The program, while uplifting many women and educating them on more hygienic practices, was also mired in challenges.
“Elderly women of the village directly rejected the idea of worshipping, cooking, and even bathing during menstruation. Additionally, it was difficult to initiate a dialogue with the ladies on this issue in the presence of male members of their family. Gender inequality was so blatant. Women seldom participated in community discussions,” Abhishek concludes.
Is there hope?
In conversation with Sunayana Walia, an independent consultant and a former employee of ICRW, who has worked in the states of Jharkhand, Bihar and Maharashtra, I learnt that things are maybe changing, slowly.
“There has been a shift in the last 5-6 years in terms of the adolescent health care programs. Earlier, girls would not even consider sanitary pads. The sanitary napkin was a strict no-no, especially in the rural areas“ Sunayana says.
Thanks to the efforts of previous governments, programs like the Rashtriya Kishor Swasthya Karyakram (RKSK) and Adolescen
“Right now, while they are more accepting of it, what is an issue is getting them to change the pad often. This is a result of the cost of the pad and general ignorance,” says Sunayana.
What about South India?
Edwina Pereira is a social worker in an organisation called Child First Foundation, engaged in the empowerment of rural adolescent girls in South India.
“Affordability makes menstrual hygiene a challenge. Instead of changing pads once every three hours, girls and women tend to keep the ST for longer. This leads to embarrassing stains and hygiene issues. It keeps girls out of schools too,” she says.
Women have a right to comfort afforded by sanitary pads used hygienically. However, this is linked to costs and affordability.
“It is crazy that the government with its newfound GST avatar has taxed STs as a luxury. STs need to be free. However, with STs, availability of fresh water, the privacy of toilets and practical, hygienic means of disposal of pads is a must in schools. It is a women’s right to have access and avail STs free of cost, no matter where,” says Edwina.
What is heartening to note is that the present government has made toilet construction mandatory. This, of course, is a no-brainer as it guarantees a higher level of comfort for young girls and women.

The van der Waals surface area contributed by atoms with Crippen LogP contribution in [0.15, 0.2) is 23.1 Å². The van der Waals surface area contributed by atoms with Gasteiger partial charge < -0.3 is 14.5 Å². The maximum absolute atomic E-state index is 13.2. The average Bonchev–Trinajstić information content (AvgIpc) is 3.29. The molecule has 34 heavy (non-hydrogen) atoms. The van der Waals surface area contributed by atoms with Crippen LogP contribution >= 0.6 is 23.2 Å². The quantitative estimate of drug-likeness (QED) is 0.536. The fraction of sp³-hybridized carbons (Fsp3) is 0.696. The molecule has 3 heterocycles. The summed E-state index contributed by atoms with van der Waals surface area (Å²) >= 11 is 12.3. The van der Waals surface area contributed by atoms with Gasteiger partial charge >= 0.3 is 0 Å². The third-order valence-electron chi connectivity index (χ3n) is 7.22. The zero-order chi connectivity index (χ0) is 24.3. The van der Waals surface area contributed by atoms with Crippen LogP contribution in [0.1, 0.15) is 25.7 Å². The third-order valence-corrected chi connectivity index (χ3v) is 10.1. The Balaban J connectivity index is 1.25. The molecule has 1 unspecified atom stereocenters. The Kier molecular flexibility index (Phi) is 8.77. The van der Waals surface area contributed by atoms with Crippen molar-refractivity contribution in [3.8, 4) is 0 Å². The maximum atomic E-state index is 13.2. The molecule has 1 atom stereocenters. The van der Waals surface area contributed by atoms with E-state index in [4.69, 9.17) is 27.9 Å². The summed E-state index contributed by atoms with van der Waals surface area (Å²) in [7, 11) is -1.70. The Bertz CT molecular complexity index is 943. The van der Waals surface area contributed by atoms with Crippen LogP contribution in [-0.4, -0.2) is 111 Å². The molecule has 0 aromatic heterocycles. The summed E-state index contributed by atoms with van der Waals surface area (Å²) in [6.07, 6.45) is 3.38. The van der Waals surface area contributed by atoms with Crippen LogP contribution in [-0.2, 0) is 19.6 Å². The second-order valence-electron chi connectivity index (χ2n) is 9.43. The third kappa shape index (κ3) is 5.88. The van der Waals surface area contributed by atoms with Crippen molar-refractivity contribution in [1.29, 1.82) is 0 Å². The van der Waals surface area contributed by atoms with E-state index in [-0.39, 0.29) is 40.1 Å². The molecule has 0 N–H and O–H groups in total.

“However, thanks to Swachh Bharat, there has been a push to build toilets in schools at the panchayat level. The local government gets the money from the State Government, and they have to account for what they do with the funds. Toilets are an utmost priority in the campaign. This has helped many girls stay in school,” says Edwina.
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Governments are doing their bit, but the effort is not enough. The sheer numbers in want of hygienic products indicate the tremendous entrepreneurial scope for such products in rural India.
We at the Better India want to make sanitary pads commonplace for the women in a village next to Ajmer, Rajasthan.
With your help, an eco-friendly sanitary pad factory can be set up that distributes affordable pads, which adhere to the highest standards of quality. Also, women in the area will be hired to work there too.
If you wish to make this a reality for the local women, please click the link below.
In collaboration with Aakar Innovations, The Better India is setting up a sanitary pad manufacturing unit in Ajmer, Rajasthan, that will not only produce eco-friendly or biodegradable sanitary pads but will also employ women from rural communities around the area.
Contribute for the campaign here.
Unable to view the above button? Click here